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January 1974

Failure of Dacron Arterial Prostheses

Author Affiliations

New England Medical Center Hospitals 171 Harrison Ave Boston 02111

Arch Surg. 1974;108(1):13. doi:10.1001/archsurg.1974.01350250007001

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The report by Cooke et al (see page 101) of three failures of synthetic replacements in the abdominal aorta serves to remind us that when using manufactured devices for human spare parts, one must commit himself to a follow-up of such a patient for his remaining life. Not only is important information obtained regarding the performance of the particular prosthesis, but additional data are provided about the natural history of the atherosclerotic process and about the late complications deriving from this aging process.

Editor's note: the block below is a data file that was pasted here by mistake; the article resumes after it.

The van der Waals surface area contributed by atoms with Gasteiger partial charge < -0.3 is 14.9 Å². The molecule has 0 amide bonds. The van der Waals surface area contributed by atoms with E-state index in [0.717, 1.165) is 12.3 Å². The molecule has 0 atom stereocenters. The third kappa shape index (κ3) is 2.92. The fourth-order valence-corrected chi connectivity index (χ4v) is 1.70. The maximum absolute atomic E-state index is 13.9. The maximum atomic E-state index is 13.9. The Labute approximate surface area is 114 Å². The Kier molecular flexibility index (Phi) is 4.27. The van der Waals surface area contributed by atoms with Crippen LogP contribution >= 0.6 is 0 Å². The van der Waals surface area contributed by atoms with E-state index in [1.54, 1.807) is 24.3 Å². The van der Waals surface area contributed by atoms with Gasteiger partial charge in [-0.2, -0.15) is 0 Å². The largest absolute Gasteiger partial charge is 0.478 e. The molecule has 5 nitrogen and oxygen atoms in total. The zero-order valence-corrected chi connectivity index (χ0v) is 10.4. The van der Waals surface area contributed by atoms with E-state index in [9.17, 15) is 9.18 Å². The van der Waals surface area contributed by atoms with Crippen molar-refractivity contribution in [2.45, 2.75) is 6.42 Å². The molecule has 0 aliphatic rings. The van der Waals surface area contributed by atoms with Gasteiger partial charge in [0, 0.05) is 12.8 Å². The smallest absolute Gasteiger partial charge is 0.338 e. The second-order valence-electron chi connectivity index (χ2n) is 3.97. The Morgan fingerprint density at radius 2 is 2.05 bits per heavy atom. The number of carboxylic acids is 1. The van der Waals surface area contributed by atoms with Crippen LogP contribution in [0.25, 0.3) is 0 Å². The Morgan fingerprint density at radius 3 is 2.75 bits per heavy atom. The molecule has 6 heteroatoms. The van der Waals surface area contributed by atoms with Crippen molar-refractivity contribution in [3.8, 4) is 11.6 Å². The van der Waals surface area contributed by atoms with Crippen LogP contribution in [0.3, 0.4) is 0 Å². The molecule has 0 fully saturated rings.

We began our evaluation of synthetic materials used for biological purposes shortly after the notable report in 1951 by Voorhees and associates which established the capability of such materials for arterial replacement. Within a very few years, it became evident that virtually every established vascular surgeon was utilizing a variety of synthetic materials for this purpose, derived from an equal variety of sources—ranging from sophisticated textile manufacturing

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